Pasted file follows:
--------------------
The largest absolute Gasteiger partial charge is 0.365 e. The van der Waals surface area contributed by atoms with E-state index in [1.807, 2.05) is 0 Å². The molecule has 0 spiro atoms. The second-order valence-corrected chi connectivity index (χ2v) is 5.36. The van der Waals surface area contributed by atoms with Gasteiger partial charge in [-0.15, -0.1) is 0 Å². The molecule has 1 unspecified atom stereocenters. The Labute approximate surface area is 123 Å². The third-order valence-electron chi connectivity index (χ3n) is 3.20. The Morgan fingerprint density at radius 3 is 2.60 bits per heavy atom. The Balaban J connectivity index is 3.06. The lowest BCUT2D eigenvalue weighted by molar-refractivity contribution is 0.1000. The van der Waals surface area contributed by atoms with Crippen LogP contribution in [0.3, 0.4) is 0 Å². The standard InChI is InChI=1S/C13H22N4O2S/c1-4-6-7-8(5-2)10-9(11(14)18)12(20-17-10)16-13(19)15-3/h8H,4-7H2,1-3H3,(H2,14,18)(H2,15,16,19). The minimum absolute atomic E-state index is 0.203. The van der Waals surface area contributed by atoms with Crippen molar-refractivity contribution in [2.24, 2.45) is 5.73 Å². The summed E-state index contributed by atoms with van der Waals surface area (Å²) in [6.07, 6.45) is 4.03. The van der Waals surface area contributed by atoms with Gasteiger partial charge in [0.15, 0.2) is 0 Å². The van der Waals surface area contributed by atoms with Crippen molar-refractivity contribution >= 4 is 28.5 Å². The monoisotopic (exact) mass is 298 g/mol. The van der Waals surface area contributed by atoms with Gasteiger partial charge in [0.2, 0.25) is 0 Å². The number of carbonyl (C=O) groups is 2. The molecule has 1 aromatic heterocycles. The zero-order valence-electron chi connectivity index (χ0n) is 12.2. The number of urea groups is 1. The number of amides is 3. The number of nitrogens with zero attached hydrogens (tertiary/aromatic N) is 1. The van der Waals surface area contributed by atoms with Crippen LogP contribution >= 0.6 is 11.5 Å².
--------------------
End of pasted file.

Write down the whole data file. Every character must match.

The largest absolute Gasteiger partial charge is 0.365 e. The van der Waals surface area contributed by atoms with E-state index in [1.807, 2.05) is 0 Å². The molecule has 0 spiro atoms. The second-order valence-corrected chi connectivity index (χ2v) is 5.36. The van der Waals surface area contributed by atoms with Gasteiger partial charge in [-0.15, -0.1) is 0 Å². The molecule has 1 unspecified atom stereocenters. The Labute approximate surface area is 123 Å². The third-order valence-electron chi connectivity index (χ3n) is 3.20. The Morgan fingerprint density at radius 3 is 2.60 bits per heavy atom. The Balaban J connectivity index is 3.06. The lowest BCUT2D eigenvalue weighted by molar-refractivity contribution is 0.1000. The van der Waals surface area contributed by atoms with Crippen LogP contribution in [0.3, 0.4) is 0 Å². The standard InChI is InChI=1S/C13H22N4O2S/c1-4-6-7-8(5-2)10-9(11(14)18)12(20-17-10)16-13(19)15-3/h8H,4-7H2,1-3H3,(H2,14,18)(H2,15,16,19). The minimum absolute atomic E-state index is 0.203. The van der Waals surface area contributed by atoms with Crippen molar-refractivity contribution in [2.24, 2.45) is 5.73 Å². The summed E-state index contributed by atoms with van der Waals surface area (Å²) in [6.07, 6.45) is 4.03. The van der Waals surface area contributed by atoms with Gasteiger partial charge in [0.15, 0.2) is 0 Å². The van der Waals surface area contributed by atoms with Crippen molar-refractivity contribution >= 4 is 28.5 Å². The monoisotopic (exact) mass is 298 g/mol. The van der Waals surface area contributed by atoms with Gasteiger partial charge in [0.2, 0.25) is 0 Å². The number of carbonyl (C=O) groups is 2. The molecule has 1 aromatic heterocycles. The zero-order valence-electron chi connectivity index (χ0n) is 12.2. The number of urea groups is 1. The number of amides is 3. The number of nitrogens with zero attached hydrogens (tertiary/aromatic N) is 1. The van der Waals surface area contributed by atoms with Crippen LogP contribution >= 0.6 is 11.5 Å².